January 26th is Australia Day, a chance to celebrate all things Australian: vegemite, sporting prowess, BBQs, surfing, unusual (and frequently lethal) wildlife, digeridoos, Uluru, Kylie, Mad Max and so on. But from a shipping and seaborne trade perspective, perhaps the most relevant features of Australia are literally from the land ‘down under’, namely iron ore, coal and natural gas.
Wizard Of Oz
Australia is, for the most part, sun-blasted ‘outback’: a vast area (about 5% of the world’s land mass) inhabited by less than 0.4% of the world’s population. And yet it accounts for about 20% of global seaborne exports of major wet and dry bulk cargo, and its 1.3bn tonnes of iron ore, coal and LNG exports alone account for 11% of the world’s total seaborne trade. In fact, in 2017 Australia accounted for nearly 60% of all seaborne iron ore exports, a third of seaborne coal exports (second only to Indonesia) and 20% of LNG exports (outdone only by Qatar) – impressive!
Australia has achieved this position following over a decade of rapid export growth. For example, from 2001 to 2017 (i.e. since China joined the WTO), Australia’s iron ore exports grew with a robust CAGR of 11%, rising from 160mt to 830mt and accounting for 65% of the increase in global seaborne iron ore trade over this period. Wizard of Oz indeed.
Australia exports to a range of countries, though most cargoes go to Asian importers, and to China in particular. China’s voracious industrial appetite consumed more than 80% of Australian iron ore exports in 2017 (Japan came in a distant second at 8%), equating to more than 100% of Australia’s net growth in iron ore exports since 2001. On a tonne-mile basis, this is perhaps not an unalloyed plus for shipping: at 11,000km, the distance between Tubarao (in ore exporting Brazil) and Qingdao is thrice that from Dampier. On the other hand, looking at coal, it is around 1,800km from Samarinda (Indonesia) to South China, about half of the distance from Queensland to China. Furthermore, with its massive and relatively high grade natural resource base and proximity to China, Australia has arguably played a facilitating role in China’s economic rise and the increased demand for ship tonnage that has followed.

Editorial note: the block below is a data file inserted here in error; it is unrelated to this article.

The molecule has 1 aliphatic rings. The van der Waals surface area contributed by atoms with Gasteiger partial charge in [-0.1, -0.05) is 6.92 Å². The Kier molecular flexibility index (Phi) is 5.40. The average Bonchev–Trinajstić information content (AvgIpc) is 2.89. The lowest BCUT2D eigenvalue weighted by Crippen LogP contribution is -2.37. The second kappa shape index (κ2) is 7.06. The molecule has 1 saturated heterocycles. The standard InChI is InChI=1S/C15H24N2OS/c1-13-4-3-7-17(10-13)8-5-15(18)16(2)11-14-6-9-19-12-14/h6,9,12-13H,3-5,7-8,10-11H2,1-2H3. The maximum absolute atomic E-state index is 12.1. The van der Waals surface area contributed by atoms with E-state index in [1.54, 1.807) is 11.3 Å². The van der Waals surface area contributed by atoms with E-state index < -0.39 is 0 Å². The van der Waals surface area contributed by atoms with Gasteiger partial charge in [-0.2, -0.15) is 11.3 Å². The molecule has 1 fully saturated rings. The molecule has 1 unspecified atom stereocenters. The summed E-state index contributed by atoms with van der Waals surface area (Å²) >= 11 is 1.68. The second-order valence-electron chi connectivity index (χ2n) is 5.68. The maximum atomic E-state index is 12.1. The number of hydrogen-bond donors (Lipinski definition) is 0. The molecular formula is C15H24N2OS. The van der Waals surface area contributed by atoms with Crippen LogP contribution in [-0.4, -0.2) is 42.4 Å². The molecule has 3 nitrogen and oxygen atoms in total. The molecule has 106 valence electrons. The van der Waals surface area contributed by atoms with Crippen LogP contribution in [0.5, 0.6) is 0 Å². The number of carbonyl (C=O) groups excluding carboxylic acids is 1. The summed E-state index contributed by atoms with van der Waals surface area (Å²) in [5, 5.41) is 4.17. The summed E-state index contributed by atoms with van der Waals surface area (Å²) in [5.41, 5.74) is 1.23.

Can’t Get You Out Of My Head
Nor is that it for Australia and the process of globalisation. For example, growth in Australia’s LNG exports in recent years is one factor helping to knit together a global natural gas market out of still regionalised trading patterns. Although slippage risk at onshore and offshore gas projects such as Prelude FLNG needs to be borne in mind, Australian LNG exports are projected to grow to over 70mt in 2018, close behind Qatar’s steady 80mt.
So then, Australian exports of iron ore, coal and gas have grown at a truly impressive pace in recent decades. And with demand for the country’s fairly high quality resources holding up well, it seems that Australia is likely to remain a significant feature of the global seaborne trade network as it continues to develop. All the more reason for shipping folk to love Australia. Have a g’day.
Source: Hellenic Shipping News.